You should be able to see a symmetrical pattern here. This is called a chiasm. It is a literary device where the main point or message is placed at the center of a section and framed on either side by repetition.The structure in Daniel is ABCCBA. “Chiasm” relates to the Greek letter chi, which looks like an X. Chiastic structures are often analyzed using this shape, where the top and bottom lines are the farthest out and the center section is indented with all the in-between sections cascading between the points.
If you look at the chart of the Aramaic chiasm in Daniel, you will see the A sections, first in chapter 2 where Nebuchadnezzar has a dream about four world kingdoms being replaced by a fifth, and at the bottom of the structure (A’) Daniel has a vision about four world kingdoms being replaced by a fifth. Then, in the B section or the B chapters, we have faithful Jews who face death on account of their devotion to God. In chapter 3 it’s Shadrach, Meshach, and Abednego. In chapter 6 it’s Daniel.
Then, at the center of the structure, in the C chapters—chapters 4 and 5—we have proud human kings being judged by God. While the God of Israel may not have looked like much on the world scene at this time—after all, His people are captive, His temple’s destroyed, [and] His land was part of another empire—the message of those two chapters at the center of the chiasm is that God controls the fates of human kings—specifically, in that case, Nebuchadnezzar and Belshazzar. God gives them their power, and He takes it away. He holds them accountable for what they do with it. So God’s people can take great comfort in this fact, and this message underlies the entire book.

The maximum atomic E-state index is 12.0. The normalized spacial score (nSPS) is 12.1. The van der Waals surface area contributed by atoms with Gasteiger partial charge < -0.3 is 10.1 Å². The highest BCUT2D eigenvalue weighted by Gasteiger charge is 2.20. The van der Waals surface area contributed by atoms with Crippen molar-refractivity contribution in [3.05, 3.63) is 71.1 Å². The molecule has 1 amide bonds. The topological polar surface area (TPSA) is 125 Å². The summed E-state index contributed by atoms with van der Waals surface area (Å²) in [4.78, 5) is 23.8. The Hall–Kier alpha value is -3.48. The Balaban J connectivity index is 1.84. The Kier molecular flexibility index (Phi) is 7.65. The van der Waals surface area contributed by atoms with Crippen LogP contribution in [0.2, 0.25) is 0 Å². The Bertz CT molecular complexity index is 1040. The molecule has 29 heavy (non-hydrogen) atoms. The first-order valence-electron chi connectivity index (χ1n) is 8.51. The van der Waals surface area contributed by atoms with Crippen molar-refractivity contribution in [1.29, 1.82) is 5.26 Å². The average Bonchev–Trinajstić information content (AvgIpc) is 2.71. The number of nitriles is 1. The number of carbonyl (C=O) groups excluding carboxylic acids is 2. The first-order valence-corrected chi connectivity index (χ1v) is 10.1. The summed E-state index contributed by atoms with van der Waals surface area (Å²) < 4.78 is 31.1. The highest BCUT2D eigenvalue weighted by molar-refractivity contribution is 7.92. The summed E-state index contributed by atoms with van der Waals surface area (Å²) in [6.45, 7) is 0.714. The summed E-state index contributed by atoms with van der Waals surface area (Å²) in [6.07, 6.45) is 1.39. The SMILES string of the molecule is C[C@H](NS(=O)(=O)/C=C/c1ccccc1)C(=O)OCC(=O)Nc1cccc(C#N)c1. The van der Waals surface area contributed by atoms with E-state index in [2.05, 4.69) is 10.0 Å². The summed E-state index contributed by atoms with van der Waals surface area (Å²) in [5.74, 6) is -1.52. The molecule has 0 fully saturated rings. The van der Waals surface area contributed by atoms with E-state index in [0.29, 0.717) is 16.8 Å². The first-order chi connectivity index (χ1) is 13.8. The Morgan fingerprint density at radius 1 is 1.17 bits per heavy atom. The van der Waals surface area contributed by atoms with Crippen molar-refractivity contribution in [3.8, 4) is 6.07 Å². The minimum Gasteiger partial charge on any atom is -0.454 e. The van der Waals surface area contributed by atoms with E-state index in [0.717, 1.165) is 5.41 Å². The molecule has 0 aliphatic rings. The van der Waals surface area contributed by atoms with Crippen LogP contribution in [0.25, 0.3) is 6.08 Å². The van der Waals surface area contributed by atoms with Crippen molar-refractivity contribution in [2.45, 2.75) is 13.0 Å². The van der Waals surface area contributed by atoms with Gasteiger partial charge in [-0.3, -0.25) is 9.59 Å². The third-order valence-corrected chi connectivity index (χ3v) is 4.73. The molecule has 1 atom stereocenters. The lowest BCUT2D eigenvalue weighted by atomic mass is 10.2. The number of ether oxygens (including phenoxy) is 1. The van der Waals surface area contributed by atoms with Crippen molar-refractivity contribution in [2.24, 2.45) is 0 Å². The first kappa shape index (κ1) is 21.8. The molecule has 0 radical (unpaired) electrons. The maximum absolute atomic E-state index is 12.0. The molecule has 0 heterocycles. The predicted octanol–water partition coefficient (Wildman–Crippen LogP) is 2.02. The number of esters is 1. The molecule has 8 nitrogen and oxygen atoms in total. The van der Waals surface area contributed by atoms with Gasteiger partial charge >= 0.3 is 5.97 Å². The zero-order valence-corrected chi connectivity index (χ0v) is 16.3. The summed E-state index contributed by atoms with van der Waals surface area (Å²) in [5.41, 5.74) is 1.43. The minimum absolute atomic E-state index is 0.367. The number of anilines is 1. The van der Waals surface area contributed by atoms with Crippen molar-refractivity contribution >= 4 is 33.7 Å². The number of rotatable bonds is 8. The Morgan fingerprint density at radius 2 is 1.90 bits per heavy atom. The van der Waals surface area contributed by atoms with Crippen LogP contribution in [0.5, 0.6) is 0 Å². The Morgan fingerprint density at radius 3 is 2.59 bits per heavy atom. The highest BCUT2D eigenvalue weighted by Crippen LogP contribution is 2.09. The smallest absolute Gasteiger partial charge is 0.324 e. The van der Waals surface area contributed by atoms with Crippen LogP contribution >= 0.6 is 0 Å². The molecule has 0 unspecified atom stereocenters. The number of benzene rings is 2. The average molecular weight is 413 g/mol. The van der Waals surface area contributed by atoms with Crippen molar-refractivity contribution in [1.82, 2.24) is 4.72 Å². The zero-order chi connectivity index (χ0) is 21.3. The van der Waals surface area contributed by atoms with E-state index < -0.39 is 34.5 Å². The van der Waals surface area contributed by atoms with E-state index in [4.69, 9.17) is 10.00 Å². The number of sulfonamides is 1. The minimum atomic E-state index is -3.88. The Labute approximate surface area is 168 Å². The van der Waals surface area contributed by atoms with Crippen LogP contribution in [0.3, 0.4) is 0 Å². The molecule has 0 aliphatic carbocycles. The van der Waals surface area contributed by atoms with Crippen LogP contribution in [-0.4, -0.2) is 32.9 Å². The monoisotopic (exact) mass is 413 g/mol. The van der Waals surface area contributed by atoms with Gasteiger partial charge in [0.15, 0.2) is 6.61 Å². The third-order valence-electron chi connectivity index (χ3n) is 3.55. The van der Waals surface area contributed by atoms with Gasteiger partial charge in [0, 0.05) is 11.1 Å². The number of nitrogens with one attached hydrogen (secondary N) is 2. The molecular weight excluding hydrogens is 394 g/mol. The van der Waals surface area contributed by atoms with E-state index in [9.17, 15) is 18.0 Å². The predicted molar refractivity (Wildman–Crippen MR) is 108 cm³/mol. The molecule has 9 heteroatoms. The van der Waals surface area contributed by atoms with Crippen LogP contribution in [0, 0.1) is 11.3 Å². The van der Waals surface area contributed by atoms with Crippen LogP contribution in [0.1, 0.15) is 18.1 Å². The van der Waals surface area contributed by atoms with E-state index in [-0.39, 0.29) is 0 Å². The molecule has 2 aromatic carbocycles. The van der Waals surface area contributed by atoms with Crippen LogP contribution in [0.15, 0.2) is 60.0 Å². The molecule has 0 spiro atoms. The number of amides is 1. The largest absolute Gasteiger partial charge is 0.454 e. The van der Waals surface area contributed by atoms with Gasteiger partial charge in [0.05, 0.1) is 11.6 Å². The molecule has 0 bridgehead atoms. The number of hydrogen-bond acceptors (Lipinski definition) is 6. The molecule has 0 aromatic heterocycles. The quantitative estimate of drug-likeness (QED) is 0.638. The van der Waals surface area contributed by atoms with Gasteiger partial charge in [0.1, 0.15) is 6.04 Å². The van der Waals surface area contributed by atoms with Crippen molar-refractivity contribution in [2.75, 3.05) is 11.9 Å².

Then, in chapters 3–6, we focus on individuals living in faithful ways, no matter what Gentile king is over them. God is able to rescue them, though He may not. And in chapters 2 and 7, the extremities of the chiasm, we have a broad view of history. The march of human grand and powerful empires—all are temporary and inferior to the internal indestructible kingdom of God that fills the entire earth.